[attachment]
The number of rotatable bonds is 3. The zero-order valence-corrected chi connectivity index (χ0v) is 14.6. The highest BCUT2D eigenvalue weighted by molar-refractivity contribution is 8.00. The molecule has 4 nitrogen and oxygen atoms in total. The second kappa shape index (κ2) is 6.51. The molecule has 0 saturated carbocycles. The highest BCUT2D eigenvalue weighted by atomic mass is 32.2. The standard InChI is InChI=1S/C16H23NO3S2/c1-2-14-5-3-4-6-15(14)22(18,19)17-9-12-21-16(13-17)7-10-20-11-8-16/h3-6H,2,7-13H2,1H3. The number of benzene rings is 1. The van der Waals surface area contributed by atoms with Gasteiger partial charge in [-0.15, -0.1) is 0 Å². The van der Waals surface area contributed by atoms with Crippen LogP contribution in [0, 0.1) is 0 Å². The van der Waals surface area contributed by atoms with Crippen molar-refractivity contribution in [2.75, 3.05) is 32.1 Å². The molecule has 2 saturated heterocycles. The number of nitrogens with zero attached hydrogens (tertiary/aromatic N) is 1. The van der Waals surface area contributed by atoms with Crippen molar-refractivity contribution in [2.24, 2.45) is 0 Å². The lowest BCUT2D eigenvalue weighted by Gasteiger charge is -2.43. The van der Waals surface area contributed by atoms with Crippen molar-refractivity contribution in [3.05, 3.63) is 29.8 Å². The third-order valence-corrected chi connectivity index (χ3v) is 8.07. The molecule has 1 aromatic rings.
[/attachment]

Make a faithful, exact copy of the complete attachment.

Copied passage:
The number of rotatable bonds is 3. The zero-order valence-corrected chi connectivity index (χ0v) is 14.6. The highest BCUT2D eigenvalue weighted by molar-refractivity contribution is 8.00. The molecule has 4 nitrogen and oxygen atoms in total. The second kappa shape index (κ2) is 6.51. The molecule has 0 saturated carbocycles. The highest BCUT2D eigenvalue weighted by atomic mass is 32.2. The standard InChI is InChI=1S/C16H23NO3S2/c1-2-14-5-3-4-6-15(14)22(18,19)17-9-12-21-16(13-17)7-10-20-11-8-16/h3-6H,2,7-13H2,1H3. The number of benzene rings is 1. The van der Waals surface area contributed by atoms with Gasteiger partial charge in [-0.15, -0.1) is 0 Å². The van der Waals surface area contributed by atoms with Crippen LogP contribution in [0, 0.1) is 0 Å². The van der Waals surface area contributed by atoms with Crippen molar-refractivity contribution in [2.75, 3.05) is 32.1 Å². The molecule has 2 saturated heterocycles. The number of nitrogens with zero attached hydrogens (tertiary/aromatic N) is 1. The van der Waals surface area contributed by atoms with Crippen molar-refractivity contribution in [2.24, 2.45) is 0 Å². The lowest BCUT2D eigenvalue weighted by Gasteiger charge is -2.43. The van der Waals surface area contributed by atoms with Crippen molar-refractivity contribution in [3.05, 3.63) is 29.8 Å². The third-order valence-corrected chi connectivity index (χ3v) is 8.07. The molecule has 1 aromatic rings.